Dota 2 The International 2019 (TI9) – Betting Tips & Predictions

Just like last year, The International 2019 will be one for the books once again. This is both because of the added prestige of its $30 million (and still growing) prize pool, as well as the fact that it’s going to be held in China for the first time ever. TI9 kicks off on August 15 with its group stages, followed by the playoffs on August 20.

As per the usual, Dota 2’s The International 2019 will feature a healthy mix of hardened veterans, as well as returning and new faces, and all of them will be looking to stake their claim on the prize pool and immortalize themselves as TI champions.

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So, who should you bet on? Which teams are the favourites? Who should be avoided? We’ll post below our betting predictions once the TI9 starts as well as some general tips on how to bet this tournament.

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How to Bet on The International 2019 (TI9) – Five Important Betting Tips

the international betting tips
5. Avoid the group stages

Unlike in other esports titles, the group stages in most Dota 2 tournaments, especially Minors and Majors, as well as The International, don’t really mean much in the grand scheme of things.

Most of the time, it’s only used for seeding to see who goes into the Upper Brackets and Lower Brackets. This means that there’s significantly less pressure for teams to perform, resulting in most teams using the group stages to seize each other up and experimenting with lineups that they’ve tried out in scrimmages.

This is especially true in the final day, when the seedings have already been decided and matches are a mere formality.

4. Look for bookmakers with special offers and bonuses

From deposit bonuses to free bets, as well as cash back incentives, among others, always consider working with a bookmaker that’s trustworthy and will help give you the most for your money. Check our TI9 Betting Offers to see the latest promotions created for this event.

3. Don’t rely on pre-TI performance to gauge a team’s strength

Once The International 2019 starts, all bets are off.

No one, and we mean, no one is guaranteed to win the entire thing. The combination of a relatively new meta, and teams having had months to prepare their own strategies, as well as there not being much time for teams to figure each other out, means that the favourites and underdogs all stand on equal ground once the matches begin.

In fact, the favourites are very risky bets at The International 2019.

Teams such as Team Secret and Vici Gaming have spent the better part of the 2018-19 Dota Pro Circuit winning tournaments, but that also means that they’ll be on every other team’s radar and everyone will be preparing to face off against them.

Remember, there’s a reason why the heavy favourites very rarely win a TI.

2. Be aware of the meta shifts

Every Dota 2 tournament has their own meta. The International is no exception.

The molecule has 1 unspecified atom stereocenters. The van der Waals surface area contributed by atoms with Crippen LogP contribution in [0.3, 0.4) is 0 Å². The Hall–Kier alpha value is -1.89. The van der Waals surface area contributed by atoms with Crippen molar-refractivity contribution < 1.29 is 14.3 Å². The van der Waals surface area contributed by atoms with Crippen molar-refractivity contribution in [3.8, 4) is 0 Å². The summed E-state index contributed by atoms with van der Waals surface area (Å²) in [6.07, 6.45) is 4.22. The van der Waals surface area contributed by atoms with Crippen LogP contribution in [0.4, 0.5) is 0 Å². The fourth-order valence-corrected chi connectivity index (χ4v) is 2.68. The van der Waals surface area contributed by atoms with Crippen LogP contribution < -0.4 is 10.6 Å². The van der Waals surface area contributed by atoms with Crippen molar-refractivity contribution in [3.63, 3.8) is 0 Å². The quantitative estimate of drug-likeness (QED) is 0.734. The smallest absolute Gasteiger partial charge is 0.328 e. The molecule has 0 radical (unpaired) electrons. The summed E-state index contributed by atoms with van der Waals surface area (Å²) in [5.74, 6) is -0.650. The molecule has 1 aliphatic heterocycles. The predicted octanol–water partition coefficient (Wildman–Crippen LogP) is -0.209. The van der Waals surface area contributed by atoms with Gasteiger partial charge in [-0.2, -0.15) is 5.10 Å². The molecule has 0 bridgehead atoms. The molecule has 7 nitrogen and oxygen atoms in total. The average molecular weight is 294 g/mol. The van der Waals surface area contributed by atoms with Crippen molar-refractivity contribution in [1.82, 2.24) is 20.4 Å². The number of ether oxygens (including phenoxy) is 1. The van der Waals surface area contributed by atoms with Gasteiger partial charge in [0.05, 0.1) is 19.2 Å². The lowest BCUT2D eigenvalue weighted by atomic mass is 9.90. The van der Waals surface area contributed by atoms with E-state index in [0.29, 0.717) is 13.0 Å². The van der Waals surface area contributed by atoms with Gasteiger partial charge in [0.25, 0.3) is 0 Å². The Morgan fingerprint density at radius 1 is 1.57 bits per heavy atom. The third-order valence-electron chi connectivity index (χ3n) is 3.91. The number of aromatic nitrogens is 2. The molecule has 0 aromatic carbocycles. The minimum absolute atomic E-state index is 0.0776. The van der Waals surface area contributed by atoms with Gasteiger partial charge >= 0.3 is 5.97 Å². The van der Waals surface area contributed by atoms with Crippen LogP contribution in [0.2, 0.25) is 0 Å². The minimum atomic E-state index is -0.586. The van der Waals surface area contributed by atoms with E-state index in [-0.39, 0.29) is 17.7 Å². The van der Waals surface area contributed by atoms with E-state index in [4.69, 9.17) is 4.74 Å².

Because teams have spent so much time preparing for the tournament, they each come with their own strategies, and eventually, they start copying or improving on what has worked for other teams over the span of a few days, resulting in a constantly evolving meta that’s as confusing and unpredictable as it is amazing to watch.

Often, the team who wins a TI is the one who dictates how the meta is going to shift.

For example, Alliance and their split-push strategy back in TI3 or Team Liquid’s lane dominance and sustain-focused lineups at TI7 or even OG’s clever use of buybacks to prolong games last year at TI8.

Being aware of these meta shifts can help you take note of teams who are better suited to playing a particular playstyle.

1. Take note of fatigue

Did you know that, of the past eight TI champions, only three times have the winners come from the lower brackets? And, in those three times, the winners either swept their opponents or dropped only one game in the grand finals?

This is significant.

Fatigue is a very real thing in any competitive sport. In Dota 2’s biggest annual tournament, even more so.

Because the structure of the tournament heavily punishes teams from the lower brackets by having them play back-to-back matches, it’s not unusual for players to feel drained and tired, especially if they just came from a hard-fought series in the lower bracket finals, which is often usually the case.

With a 5/8 winrate in the Grand Finals, it’s safe to say that whichever team makes it to the Grand Finals from the upper brackets is more likely to end up hoisting the Aegis of Champions at the end of the tournament.

Of course, the same logic applies to earlier matches. In particular, in the final two to three days of the tournament, where only a handful of evenly-matched teams are left and additional prep or rest time becomes much more crucial.

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